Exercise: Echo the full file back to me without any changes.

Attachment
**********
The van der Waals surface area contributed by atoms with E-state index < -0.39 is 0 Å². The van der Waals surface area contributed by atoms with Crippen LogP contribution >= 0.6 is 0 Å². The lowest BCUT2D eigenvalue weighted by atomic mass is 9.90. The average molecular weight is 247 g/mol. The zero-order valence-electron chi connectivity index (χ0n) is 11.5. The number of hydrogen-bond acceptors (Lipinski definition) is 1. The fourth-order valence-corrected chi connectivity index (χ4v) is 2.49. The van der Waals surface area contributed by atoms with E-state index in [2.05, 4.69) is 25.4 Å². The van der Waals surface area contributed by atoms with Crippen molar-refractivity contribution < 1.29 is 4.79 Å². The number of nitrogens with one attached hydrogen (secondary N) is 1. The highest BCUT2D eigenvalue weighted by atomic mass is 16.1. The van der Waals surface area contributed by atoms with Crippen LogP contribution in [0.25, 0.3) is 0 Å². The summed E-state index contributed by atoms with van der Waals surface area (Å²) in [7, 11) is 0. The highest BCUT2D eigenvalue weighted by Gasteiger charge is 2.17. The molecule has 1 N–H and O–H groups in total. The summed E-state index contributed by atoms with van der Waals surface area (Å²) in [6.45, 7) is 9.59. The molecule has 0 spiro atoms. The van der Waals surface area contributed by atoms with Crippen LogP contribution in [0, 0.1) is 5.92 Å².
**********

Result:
The van der Waals surface area contributed by atoms with E-state index < -0.39 is 0 Å². The van der Waals surface area contributed by atoms with Crippen LogP contribution >= 0.6 is 0 Å². The lowest BCUT2D eigenvalue weighted by atomic mass is 9.90. The average molecular weight is 247 g/mol. The zero-order valence-electron chi connectivity index (χ0n) is 11.5. The number of hydrogen-bond acceptors (Lipinski definition) is 1. The fourth-order valence-corrected chi connectivity index (χ4v) is 2.49. The van der Waals surface area contributed by atoms with E-state index in [2.05, 4.69) is 25.4 Å². The van der Waals surface area contributed by atoms with Crippen molar-refractivity contribution < 1.29 is 4.79 Å². The number of nitrogens with one attached hydrogen (secondary N) is 1. The highest BCUT2D eigenvalue weighted by atomic mass is 16.1. The van der Waals surface area contributed by atoms with Crippen LogP contribution in [0.25, 0.3) is 0 Å². The summed E-state index contributed by atoms with van der Waals surface area (Å²) in [7, 11) is 0. The highest BCUT2D eigenvalue weighted by Gasteiger charge is 2.17. The molecule has 1 N–H and O–H groups in total. The summed E-state index contributed by atoms with van der Waals surface area (Å²) in [6.45, 7) is 9.59. The molecule has 0 spiro atoms. The van der Waals surface area contributed by atoms with Crippen LogP contribution in [0, 0.1) is 5.92 Å².